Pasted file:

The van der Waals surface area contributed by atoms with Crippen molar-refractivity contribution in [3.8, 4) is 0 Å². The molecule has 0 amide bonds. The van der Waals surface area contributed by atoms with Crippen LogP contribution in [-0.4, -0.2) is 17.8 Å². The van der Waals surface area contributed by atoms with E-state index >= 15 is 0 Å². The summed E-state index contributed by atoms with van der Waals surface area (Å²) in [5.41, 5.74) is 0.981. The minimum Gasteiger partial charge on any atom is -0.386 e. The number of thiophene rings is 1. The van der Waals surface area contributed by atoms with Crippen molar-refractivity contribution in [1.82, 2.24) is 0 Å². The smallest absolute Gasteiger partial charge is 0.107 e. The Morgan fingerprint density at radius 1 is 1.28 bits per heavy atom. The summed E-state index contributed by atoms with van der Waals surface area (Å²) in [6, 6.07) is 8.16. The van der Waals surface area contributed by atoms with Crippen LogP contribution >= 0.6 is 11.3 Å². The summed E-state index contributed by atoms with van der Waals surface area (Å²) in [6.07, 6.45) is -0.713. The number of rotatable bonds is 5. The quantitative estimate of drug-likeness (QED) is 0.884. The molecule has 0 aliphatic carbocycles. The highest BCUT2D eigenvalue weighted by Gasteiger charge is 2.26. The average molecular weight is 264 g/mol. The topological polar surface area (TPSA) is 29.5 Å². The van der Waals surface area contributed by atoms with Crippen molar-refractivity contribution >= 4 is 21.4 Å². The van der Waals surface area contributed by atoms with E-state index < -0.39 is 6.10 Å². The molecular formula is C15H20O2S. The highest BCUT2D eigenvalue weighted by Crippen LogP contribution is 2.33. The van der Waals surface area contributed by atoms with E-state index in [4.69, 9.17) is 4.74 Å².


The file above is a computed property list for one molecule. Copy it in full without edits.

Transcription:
The van der Waals surface area contributed by atoms with Crippen molar-refractivity contribution in [3.8, 4) is 0 Å². The molecule has 0 amide bonds. The van der Waals surface area contributed by atoms with Crippen LogP contribution in [-0.4, -0.2) is 17.8 Å². The van der Waals surface area contributed by atoms with E-state index >= 15 is 0 Å². The summed E-state index contributed by atoms with van der Waals surface area (Å²) in [5.41, 5.74) is 0.981. The minimum Gasteiger partial charge on any atom is -0.386 e. The number of thiophene rings is 1. The van der Waals surface area contributed by atoms with Crippen molar-refractivity contribution in [1.82, 2.24) is 0 Å². The smallest absolute Gasteiger partial charge is 0.107 e. The Morgan fingerprint density at radius 1 is 1.28 bits per heavy atom. The summed E-state index contributed by atoms with van der Waals surface area (Å²) in [6, 6.07) is 8.16. The van der Waals surface area contributed by atoms with Crippen LogP contribution >= 0.6 is 11.3 Å². The summed E-state index contributed by atoms with van der Waals surface area (Å²) in [6.07, 6.45) is -0.713. The number of rotatable bonds is 5. The quantitative estimate of drug-likeness (QED) is 0.884. The molecule has 0 aliphatic carbocycles. The highest BCUT2D eigenvalue weighted by Gasteiger charge is 2.26. The average molecular weight is 264 g/mol. The topological polar surface area (TPSA) is 29.5 Å². The van der Waals surface area contributed by atoms with Crippen molar-refractivity contribution >= 4 is 21.4 Å². The van der Waals surface area contributed by atoms with E-state index < -0.39 is 6.10 Å². The molecular formula is C15H20O2S. The highest BCUT2D eigenvalue weighted by Crippen LogP contribution is 2.33. The van der Waals surface area contributed by atoms with E-state index in [4.69, 9.17) is 4.74 Å².